Social Sciences graduates go on to work in careers including:

  • teaching
  • research
  • local government
  • the Civil Service
  • management in the public, private or voluntary sectors
  • marketing
  • care and counselling
  • psychology
  • the police.

Some of our graduates choose to go on to further study at Master’s or PhD level.

Help finding a job

The School of Social Policy, Sociology and Social Research has its own employability team who work with businesses to maximise opportunities for our students. We also hold an Employability Month every February and run networking events throughout the year to help you develop your skills and contacts.

The School has excellent links with local outside agencies, such as the probation and youth justice services, the police and social services.

The University has a friendly Careers and Employability Service which can give you advice on how to:

  • apply for jobs
  • write a good CV
  • perform well in interviews.

Career-enhancing skills

As well as your subject-specific knowledge, you also develop the key transferable skills graduate employers look for. These include:

  • excellent communication skills
  • organisational and research skills
  • the ability to analyse problems
  • teamworking.

Taking the year in professional practice can also considerably enhance your career prospects, as employers actively seek graduates with relevant work experience.

You can also gain additional skills by signing up for our Kent Extra activities, such as learning a new language or volunteering.

Apply

Full-time applicants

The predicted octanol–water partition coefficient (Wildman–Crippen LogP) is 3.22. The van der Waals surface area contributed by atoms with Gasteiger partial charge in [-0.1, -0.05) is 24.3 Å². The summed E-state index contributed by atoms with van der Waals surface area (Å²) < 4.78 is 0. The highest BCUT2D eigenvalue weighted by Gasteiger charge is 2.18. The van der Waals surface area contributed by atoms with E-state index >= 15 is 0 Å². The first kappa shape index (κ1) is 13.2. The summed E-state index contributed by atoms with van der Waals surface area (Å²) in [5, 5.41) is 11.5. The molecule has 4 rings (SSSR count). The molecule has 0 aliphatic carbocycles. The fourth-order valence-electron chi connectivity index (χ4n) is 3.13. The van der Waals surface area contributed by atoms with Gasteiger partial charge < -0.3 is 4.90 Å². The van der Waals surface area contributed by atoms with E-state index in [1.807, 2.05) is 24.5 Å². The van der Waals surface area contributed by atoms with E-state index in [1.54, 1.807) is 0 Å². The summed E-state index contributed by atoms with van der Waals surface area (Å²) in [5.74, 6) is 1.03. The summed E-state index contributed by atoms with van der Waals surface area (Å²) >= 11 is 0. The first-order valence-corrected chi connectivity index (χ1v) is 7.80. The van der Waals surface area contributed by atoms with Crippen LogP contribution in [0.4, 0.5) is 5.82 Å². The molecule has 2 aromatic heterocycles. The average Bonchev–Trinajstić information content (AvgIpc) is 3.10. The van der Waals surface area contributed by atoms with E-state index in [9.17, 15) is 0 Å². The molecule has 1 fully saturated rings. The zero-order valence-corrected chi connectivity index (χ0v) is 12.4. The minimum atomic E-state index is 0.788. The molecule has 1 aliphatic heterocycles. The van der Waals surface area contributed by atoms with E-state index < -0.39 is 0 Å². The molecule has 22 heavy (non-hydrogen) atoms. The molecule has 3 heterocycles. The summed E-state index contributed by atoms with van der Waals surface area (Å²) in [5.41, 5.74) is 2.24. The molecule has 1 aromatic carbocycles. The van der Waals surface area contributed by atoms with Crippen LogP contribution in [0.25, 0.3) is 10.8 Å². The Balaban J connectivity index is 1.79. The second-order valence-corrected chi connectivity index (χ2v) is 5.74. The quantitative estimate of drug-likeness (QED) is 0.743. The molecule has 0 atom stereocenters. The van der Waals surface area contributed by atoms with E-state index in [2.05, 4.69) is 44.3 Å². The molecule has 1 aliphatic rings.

Full-time applicants (including international applicants) should apply through the Universities and Colleges Admissions Service (UCAS) system. If you need help or advice on your application, you should speak with your careers adviser or contact UCAS Customer Contact Centre. 

The institution code number for the University of Kent is K24, and the code name is KENT.

Application deadlines

See the UCAS website for an outline of the UCAS process and application deadlines. 

If you are applying for courses based at Medway, you should add the campus code K in Section 3(d).

Apply through UCAS

Apply now for part-time study

Social Sciences - BSc (Hons) - part-time at Medway

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United Kingdom/EU enquiries

Enquire online for full-time study

Enquire online for part-time study

T: +44 (0)1227 768896

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International student enquiries

Enquire online

T: +44 (0)1227 823254
E: internationalstudent@kent.ac.uk

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Discover Uni is designed to support prospective students in deciding whether, where and what to study. The site replaces Unistats from September 2019.

Discover Uni is jointly owned by the Office for Students, the Department for the Economy Northern Ireland, the Higher Education Funding Council for Wales and the Scottish Funding Council.

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Find out more about the Unistats dataset on the Higher Education Statistics Agency website.